As the rare disease community strives to better understand AGU, consider these tools and partner sites for continued learning about life with this disease.
AGU Clinical Trials
There is a growing body of research on A rare neurodegenerative lysosomal storage disease (LSD) characterized by developmental delay, psychomotor regression, worsening intellectual disability, gait disturbance, and shortened lifespan. There are currently no available treatments for AGU. and the various AGA gene A variant is a change in DNA. A variant may or may not cause disease. The following modifiers describe the variant: (i) pathogenic, (ii) likely pathogenic, (iii) uncertain significance, (iv) likely benign, or (v) benign depending on whether or not the variant causes disease. For example, a “pathogenic variant” may cause disease. The term “variant” has replaced the term “mutation.” that cause it. This research is intended to fuel advances for the AGU patient and healthcare community.
There are a limited number of trials related to aspartylglucosaminuria. All current A study conducted in humans that evaluates the effectiveness, safety, and side effects of investigational products (which could include both medications, treatments, or devices) that have the possibility of treating a disease in that particular patient group. are listed on ClinicalTrials.gov.
Get to Know the AGU Community
Rare Trait Hope Fund is an organization committed to raising funds and awareness of and to support and facilitate the development of a treatment and a cure for AGU.
Suomen AGU ry is a Finnish AGU association for families and close relatives of people with AGU or those interested in AGU.
Rare Diseases Clinical Research Network is a group committed to advancing medical research on rare diseases by providing support for clinical studies and facilitating collaboration, study enrollment, and data sharing.
Global Genes is an organization that helps to build awareness, educate the global community, and provide critical connections and resources that equip advocates to become activists for their rare diseases.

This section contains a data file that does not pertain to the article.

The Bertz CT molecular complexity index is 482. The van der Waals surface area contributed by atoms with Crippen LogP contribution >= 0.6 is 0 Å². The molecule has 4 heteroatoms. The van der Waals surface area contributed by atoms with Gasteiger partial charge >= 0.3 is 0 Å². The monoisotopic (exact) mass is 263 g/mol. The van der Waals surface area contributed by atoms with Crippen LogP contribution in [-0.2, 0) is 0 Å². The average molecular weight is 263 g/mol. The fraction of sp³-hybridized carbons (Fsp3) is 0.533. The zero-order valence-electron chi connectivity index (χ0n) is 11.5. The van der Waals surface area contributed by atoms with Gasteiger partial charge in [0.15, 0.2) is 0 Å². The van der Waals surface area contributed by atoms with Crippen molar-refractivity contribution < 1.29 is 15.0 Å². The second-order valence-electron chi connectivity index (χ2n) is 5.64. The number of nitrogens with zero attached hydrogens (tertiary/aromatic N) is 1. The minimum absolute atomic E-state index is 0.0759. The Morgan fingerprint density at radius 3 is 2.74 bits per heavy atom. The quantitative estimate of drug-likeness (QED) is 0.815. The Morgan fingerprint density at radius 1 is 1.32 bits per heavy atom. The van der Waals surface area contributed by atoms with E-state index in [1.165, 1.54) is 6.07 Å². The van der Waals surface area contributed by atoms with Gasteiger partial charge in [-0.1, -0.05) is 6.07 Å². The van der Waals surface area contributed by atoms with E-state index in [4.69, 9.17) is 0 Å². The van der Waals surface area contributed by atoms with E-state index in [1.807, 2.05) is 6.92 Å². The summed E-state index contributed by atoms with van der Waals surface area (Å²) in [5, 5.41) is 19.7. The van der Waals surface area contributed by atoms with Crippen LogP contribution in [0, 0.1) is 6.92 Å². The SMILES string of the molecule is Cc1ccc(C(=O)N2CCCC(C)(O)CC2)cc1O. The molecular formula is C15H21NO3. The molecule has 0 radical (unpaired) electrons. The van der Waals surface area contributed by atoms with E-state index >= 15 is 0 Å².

The National Organization for Rare Disorders (NORD®), an independent nonprofit, is leading the fight to improve the lives of rare disease patients and families. We work together to accelerate research, raise awareness, provide valuable information and drive public policy that benefits the estimated 25-30 million Americans impacted by rare diseases.
EveryLife Foundation is dedicated to advancing the development of treatment and diagnostic opportunities for rare disease patients through science-driven public policy.
Genetic Alliance is an advocacy organization that engages individuals, families, and communities to transform health.
The Mighty is a supportive health community for people facing challenges and their families.
Medical articles published about Aspartylglucosaminuria (AGU) can be found below:
Aronson, N.N. (1999). Aspartylglycosaminuria: biochemistry and molecular biology. Biochimica Biophysica Acta, 1455(2-3):139-54. Retrieved June 5, 2019 from link.
Saarela J., Oinonen, C., Jalanko, A., Rouvinen, J., Peltonen, L. (2004). Autoproteolytic activation of human aspartylglucosaminidase. The Biochemical Journal, 378(Pt 2):363-71. Retrieved June 5, 2019 from link.